What is an e-doc fee?

I’ve noticed that several notaries charge for an “e-doc fee”. What do they mean by “e-doc”, and why do people charge extra for it?

E-doc fee is the fee the notary would charge to receive documents via e-mail and print them out.

My question to you is - have you taken a certification course? This should have been addressed in the course you took. If you did not, based on your questions here, I would strongly suggest you take a loan signing course that will familiarize you with loan closings, what’s involved, and all the terminology

I’d suggest you contact Carol Ray at Notary2Pro - you’ll have to pay for the course but it will be money well spent.

1 Like

Agree with Linda. If you don’t know what edocs are, you are seriously in over your head and need some training.
Edocs are loan documents sent Electronically. Usually, hundreds of pages sent to you via e-mail as a pdf or you download them from a secure site and then must print usually 2 copies of all using a laser printer and your labor–so, yes, WE ALL CHARGE for this service (equipment, paper, toner).

I just saw another notary’s fee schedule and she charged extra for e-docs and I was wondering why. Isn’t it pretty standard to get them that way? I’m trying to get my fees straight, and that threw me.

1 Like

I apologize. I was wondering about e-signings, not e-docs.

1 Like

Google e-signings… and/or Eclose. It’s complicated and must be allowed by your state.

I loved my courses. I can’t tell you how amazing my experience was.

Hi I was wondering the same thing. I thought this forum was to get information and answers. I realize we must take certifications and courses. There are times when we have questions and thus is the place to try and look

1 Like

Information and answers - yes. But these questions are basic topics covered in any loan signing course. We answer questions and advise as best we can - but we can’t train - and this is all part of training.

My e-notarization training was part and parcel of the 3-hour course I had to take to become a Florida notary - not signing agent, but a commissioned notary - I just never obtained my e-seal.

Linda. I took 83 hour training course for my notary commission. And for loan signing documents I took another course. But it doesn’t say anything about fees. This form is a go toForum.


OP asked what e-docs were…then corrected it and said she meant e-notarization; it was my belief (and Arichter’s too from her post) that they wanted a definition, not a fee.

Maybe I misunderstood. And may I ask…83 hours to train for your commission? Is that a typo?

Lol, typo 3 hours! Ok whichever it was. I don’t know! It wasn’t my question but I wondered about the fees. My point is that this forum is information purposes and not meant for training. I get that!

1 Like

e-docs signing is not allowed in california for loans


premiernotary has clarified that her question is what notaries mean by an e-signing. Several situations could qualify as an e-signing, especially with the emergency rules provided in many states during the pandemic.

  • Hybrid signing: some docs are signed electronically, possibly before the notary arrives. The notary prints some of the docs (usually the ones that need to be notarized), watches signers sign, administers notarizations, and completes notarial certificates.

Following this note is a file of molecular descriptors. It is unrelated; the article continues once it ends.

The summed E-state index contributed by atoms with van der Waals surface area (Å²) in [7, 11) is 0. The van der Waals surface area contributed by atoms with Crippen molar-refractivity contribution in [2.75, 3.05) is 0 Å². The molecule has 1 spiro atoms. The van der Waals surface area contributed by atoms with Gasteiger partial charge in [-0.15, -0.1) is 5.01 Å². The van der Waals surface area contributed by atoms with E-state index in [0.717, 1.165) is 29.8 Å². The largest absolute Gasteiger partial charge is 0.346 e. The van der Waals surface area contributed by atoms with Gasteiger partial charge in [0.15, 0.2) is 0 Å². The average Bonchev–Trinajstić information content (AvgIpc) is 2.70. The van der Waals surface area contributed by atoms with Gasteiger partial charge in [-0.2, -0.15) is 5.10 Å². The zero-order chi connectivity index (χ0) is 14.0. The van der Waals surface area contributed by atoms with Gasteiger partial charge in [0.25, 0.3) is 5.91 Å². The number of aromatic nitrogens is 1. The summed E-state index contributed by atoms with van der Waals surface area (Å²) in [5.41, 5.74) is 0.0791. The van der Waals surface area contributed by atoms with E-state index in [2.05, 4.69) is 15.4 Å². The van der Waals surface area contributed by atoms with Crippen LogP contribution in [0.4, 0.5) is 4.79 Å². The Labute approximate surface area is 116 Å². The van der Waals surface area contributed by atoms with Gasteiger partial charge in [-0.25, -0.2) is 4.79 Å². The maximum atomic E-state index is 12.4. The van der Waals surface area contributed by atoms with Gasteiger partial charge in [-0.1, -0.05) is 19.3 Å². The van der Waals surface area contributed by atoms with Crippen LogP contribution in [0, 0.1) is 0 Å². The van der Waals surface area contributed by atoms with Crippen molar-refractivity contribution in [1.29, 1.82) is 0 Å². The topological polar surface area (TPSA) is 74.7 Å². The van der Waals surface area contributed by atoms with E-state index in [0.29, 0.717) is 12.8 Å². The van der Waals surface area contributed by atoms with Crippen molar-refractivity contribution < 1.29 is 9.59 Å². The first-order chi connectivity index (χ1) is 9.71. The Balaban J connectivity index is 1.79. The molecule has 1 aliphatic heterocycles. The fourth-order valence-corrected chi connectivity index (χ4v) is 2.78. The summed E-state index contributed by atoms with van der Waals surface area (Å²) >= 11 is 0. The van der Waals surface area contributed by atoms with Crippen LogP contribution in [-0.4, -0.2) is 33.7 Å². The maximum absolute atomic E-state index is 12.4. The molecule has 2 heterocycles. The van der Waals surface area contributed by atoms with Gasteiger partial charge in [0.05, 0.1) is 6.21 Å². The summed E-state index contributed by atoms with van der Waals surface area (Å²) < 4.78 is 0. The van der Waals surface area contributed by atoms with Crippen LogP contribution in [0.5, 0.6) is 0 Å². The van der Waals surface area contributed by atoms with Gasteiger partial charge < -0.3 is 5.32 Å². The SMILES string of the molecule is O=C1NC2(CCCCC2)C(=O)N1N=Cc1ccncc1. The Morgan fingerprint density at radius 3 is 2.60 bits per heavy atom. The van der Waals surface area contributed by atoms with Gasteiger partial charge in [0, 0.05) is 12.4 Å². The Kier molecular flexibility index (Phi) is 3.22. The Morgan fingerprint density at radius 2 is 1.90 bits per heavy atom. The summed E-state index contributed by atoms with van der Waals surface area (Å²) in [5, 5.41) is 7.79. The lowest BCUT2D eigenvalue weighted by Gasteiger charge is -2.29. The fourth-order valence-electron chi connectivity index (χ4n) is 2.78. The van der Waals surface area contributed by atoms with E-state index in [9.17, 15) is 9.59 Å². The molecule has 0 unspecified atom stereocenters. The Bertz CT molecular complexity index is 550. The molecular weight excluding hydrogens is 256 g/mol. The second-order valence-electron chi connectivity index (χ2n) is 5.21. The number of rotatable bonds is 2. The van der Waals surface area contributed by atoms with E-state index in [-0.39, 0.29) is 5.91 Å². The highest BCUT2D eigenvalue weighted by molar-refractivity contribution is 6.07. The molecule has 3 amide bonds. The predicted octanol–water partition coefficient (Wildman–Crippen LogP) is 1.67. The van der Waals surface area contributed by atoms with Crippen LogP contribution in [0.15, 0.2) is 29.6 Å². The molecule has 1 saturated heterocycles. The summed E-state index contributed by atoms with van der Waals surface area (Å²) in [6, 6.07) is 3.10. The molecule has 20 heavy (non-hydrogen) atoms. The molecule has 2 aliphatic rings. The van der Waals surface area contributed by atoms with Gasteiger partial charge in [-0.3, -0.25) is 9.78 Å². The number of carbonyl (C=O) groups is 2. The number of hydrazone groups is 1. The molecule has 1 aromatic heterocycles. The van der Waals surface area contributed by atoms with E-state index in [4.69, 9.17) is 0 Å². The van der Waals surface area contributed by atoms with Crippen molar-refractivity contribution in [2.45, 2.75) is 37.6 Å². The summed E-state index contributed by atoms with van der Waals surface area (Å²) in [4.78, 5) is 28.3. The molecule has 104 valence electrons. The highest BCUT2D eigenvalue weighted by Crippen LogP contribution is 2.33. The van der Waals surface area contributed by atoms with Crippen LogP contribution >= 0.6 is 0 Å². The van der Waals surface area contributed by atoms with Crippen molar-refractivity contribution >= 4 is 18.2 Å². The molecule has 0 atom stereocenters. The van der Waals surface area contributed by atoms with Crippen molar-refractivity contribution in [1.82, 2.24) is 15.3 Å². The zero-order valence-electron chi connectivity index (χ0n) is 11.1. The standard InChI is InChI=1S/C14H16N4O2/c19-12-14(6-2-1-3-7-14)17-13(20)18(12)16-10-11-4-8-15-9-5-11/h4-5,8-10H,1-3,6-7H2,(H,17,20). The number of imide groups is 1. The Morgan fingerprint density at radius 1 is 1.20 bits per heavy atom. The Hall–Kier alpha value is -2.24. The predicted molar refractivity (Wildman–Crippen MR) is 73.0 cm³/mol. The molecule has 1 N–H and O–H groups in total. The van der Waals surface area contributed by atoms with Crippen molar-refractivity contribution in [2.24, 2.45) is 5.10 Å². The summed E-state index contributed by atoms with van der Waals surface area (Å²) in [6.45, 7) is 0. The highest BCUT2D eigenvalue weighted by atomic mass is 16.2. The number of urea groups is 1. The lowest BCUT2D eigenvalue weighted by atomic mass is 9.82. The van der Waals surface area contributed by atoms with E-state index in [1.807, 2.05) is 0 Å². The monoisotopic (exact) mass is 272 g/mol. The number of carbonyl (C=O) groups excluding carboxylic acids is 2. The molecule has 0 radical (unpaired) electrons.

• In person electronic notarization (IPEN): The documents are all signed electronically. The ones that are notarized are signed by the signers in the physical presence of the notary, and the notary completes the notarial certificates electronically.
  • Remote online notarization (RON): like IPEN, except the notary communicates with the signers over a secure audio-video link, and special procedures are used to identify the signers. The allowable identification methods depend on the state.
  • Remote ink notarization (RIN): this is allowed in some states during the pandemic. The signers communicate with the notary electronically. The signers hold up their ID to the camera, or are personally known to the notary, or use credible witnesses. The signers often are required to state on-camera that they are in the same state as the notary. The signers sign the printed paper document, then either scan them to the notary for completion, or mail to them to the notary for completion. The notary prints the scanned documents (if necessary). The notary completes the notarial certificates; often, special wording is required to show the notarization was done remotely.

I’ve never heard of any lenders or title companies being willing to use the last method.

Procedures for any of the various kinds of e-signings vary greatly from title company to title company, so I would expect the fees charged by notaries to vary greatly, depending on exactly what they have to do and what software and subscriptions they have to provide themselves with.

Back in the 1990s or so it was normal for title companies to print the docs and send then to either the notary or signers. When high-speed internet and inexpensive laser printers became more common, some notaries started printing the documents, and charged extra for this service. Many title companies, signing services, and notaries still charge extra for these edocs, even though they are the norm rather than the exception. A case when the paper documents are still sent to the notary is a split signing, where a first signer has already signed the documents and the notary is collecting the signatures of a second signer.


Fair question to me :wink: . I have taken courses and still was confused at that question. Thank you guys for clarifying. Sometimes all this notary jargon sounds the same. Happy stamping